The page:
A zinc challenge test (or zinc tally test) is a simple way to check for zinc deficiency, which is incredibly common.
I had pretty significant zinc deficiency, which I found using a combination of indirect tests and we see it an awful lot in our clients.
One of these tests was a simple and inexpensive home test called the zinc challenge test, which is also known as the zinc tally test.
Before I explain how to do it, here’s a brief explanation of why I recommend you get your zinc levels tested.
Zinc deficiency symptoms
Zinc is a critically important nutrient, of course, but it’s just one of 300 nutrient compounds needed by the body.
About 50% of the people I test are deficient in zinc, and this is very worrying when you consider that zinc has more than 200 known roles in the body!
According to the Mayo Clinic, zinc deficiency symptoms include:
Other symptoms may include weight loss, delayed wound healing, taste changes, and mental slowness.
Dr. William Walsh is an internationally recognized expert in the field of nutritional medicine, having amassed 30,000 client cases and more than one million lab tests in his distinguished career.
He states that zinc deficiency is the most common nutritional imbalance seen in people with mental and psychological conditions.
These include everyday symptoms such as anxiety, depression and ADHD to more serious and complex diseases like schizophrenia.
Zinc is required for stomach acid production, so low zinc levels will reduce stomach acid levels and open you up to H. pylori, SIBO, Candida and other nutritional deficiencies such as B12 and iron.
The knock on effect of this is the possibility of developing pretty much any symptom or condition, ranging from fatigue to fibromyalgia, or anaemia to anorexia.
It’s clear we should be paying a lot of attention to testing zinc levels, then optimising them.
There are several ways to assess zinc levels and I’ll be explaining them in a separate post.
For now, let’s look at the zinc challenge test, which as I’ve said above is also called zinc tally test.
This test, like all home tests, is not 100% accurate, but I do find it correlates very well with lab findings in most clients.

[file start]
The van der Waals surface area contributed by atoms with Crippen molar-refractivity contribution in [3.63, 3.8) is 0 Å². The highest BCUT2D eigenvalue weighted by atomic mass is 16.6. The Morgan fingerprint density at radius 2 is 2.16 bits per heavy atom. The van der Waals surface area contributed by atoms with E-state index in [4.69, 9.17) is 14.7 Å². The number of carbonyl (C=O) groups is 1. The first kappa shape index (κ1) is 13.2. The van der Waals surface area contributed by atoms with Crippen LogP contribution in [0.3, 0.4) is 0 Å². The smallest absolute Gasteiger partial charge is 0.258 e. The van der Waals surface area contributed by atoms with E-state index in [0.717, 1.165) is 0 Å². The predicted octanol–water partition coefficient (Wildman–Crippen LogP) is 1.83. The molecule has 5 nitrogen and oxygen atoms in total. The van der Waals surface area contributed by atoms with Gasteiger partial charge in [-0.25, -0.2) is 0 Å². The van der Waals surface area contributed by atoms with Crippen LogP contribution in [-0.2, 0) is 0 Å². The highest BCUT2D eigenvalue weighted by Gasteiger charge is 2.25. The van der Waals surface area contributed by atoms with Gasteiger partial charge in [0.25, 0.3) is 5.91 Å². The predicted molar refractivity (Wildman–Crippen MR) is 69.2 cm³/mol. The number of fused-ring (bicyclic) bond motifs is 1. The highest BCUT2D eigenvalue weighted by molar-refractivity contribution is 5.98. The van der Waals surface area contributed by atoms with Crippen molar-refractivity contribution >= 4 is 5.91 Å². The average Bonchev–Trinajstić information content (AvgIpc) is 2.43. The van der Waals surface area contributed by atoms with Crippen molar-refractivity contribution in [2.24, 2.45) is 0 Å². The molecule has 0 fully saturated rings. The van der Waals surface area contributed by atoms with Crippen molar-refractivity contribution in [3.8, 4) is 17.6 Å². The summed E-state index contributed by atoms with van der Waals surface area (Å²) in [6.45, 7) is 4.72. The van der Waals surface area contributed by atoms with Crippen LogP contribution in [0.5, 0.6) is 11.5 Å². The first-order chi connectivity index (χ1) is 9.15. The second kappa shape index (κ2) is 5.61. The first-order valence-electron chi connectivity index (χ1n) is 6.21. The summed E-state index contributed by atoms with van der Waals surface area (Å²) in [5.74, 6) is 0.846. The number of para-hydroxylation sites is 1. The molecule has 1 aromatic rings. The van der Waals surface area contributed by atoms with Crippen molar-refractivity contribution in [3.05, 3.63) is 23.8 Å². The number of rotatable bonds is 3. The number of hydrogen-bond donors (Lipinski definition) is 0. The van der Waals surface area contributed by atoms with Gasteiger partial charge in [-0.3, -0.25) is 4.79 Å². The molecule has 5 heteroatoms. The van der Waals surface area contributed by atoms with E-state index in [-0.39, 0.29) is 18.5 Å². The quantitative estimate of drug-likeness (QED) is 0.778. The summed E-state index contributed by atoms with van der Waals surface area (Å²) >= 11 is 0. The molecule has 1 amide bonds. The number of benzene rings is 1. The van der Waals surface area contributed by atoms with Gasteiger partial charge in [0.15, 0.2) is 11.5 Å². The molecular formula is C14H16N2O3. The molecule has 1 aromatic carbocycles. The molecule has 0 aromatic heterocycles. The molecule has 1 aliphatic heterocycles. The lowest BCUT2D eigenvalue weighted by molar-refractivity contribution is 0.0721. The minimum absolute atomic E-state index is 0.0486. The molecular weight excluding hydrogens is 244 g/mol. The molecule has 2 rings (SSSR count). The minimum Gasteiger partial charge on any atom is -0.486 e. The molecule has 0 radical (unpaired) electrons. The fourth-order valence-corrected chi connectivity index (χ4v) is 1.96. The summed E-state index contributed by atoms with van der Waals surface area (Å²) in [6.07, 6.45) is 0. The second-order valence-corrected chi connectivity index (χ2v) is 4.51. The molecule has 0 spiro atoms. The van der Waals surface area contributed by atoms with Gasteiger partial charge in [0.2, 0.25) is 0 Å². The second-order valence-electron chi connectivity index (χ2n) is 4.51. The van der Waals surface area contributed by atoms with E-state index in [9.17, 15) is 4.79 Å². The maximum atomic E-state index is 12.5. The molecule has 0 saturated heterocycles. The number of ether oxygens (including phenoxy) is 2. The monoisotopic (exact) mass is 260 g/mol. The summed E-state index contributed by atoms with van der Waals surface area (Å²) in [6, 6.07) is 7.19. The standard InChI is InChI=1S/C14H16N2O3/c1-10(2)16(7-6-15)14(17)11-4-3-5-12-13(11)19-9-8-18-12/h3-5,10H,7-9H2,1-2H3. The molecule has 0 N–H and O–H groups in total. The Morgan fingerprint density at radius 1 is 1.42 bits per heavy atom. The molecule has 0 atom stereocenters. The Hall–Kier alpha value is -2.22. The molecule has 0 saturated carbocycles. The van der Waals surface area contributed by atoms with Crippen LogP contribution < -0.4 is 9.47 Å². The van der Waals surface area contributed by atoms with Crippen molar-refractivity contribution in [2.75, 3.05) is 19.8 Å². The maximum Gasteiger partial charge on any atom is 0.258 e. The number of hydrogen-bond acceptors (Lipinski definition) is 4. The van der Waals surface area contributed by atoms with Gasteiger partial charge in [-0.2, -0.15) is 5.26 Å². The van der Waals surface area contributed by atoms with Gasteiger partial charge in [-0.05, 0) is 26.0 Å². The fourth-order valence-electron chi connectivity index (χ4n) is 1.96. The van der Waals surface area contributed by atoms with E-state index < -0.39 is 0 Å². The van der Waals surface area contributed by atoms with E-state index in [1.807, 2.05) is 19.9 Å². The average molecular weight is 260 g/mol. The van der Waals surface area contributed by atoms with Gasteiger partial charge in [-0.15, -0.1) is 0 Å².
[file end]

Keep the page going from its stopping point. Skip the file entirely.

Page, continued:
First, you need to order some zinc tally challenge test liquid.
Once you’ve received it, you put 2 tsp (about 10 ml) in your mouth.
Note the taste of the liquid once it’s in your mouth.
No or weak taste indicates a zinc deficiency.
A strong, metallic taste suggests your zinc levels are ok.
As above, you can’t rely on the zinc tally/challenge test alone.
Lab tests that help you confirm a zinc deficiency are plasma zinc, alkaline phosphatase (ALP), and zinc levels.
Replenishing zinc is not that difficult. Adults can take 20-75 mg zinc per day.
Zinc picolinate capsules works well, although I prefer sublingual zinc lozenges (that’s how I restored my zinc level).
As with all nutrient deficiencies, you’re not suffering from a zinc supplement deficiency if you have low zinc.
The following factors can all cause zinc deficiency:
Realistically, in addition to supplementing with zinc, you really need to address the reasons why the deficiency occurred in the first place.
If you don’t do this, it’s reasonable to assume that you’ll need to take supplements for the rest of your life!
Furthermore, it’s really important to consider your copper levels alongside zinc. Taking too much zinc can lower copper levels and cause problems.
Copper itself can cause huge problems when it’s too high, and this is a topic for another time.
Nutritional balancing isn’t always as simple as it seems and often requires a multi-pronged approach.
If you’d like some assistance, we’d love to help you.
The best starting point to unravel any confusion you may have is to have us run a case review and initial consultation for you.
We’ll look at your symptoms, health and family history, food diary and any other helpful info you provide.
We’ll pull it all together and consult with you to lay out a road map to help you move forward.
For now, grab some zinc challenge liquid and get an initial idea of what’s going on.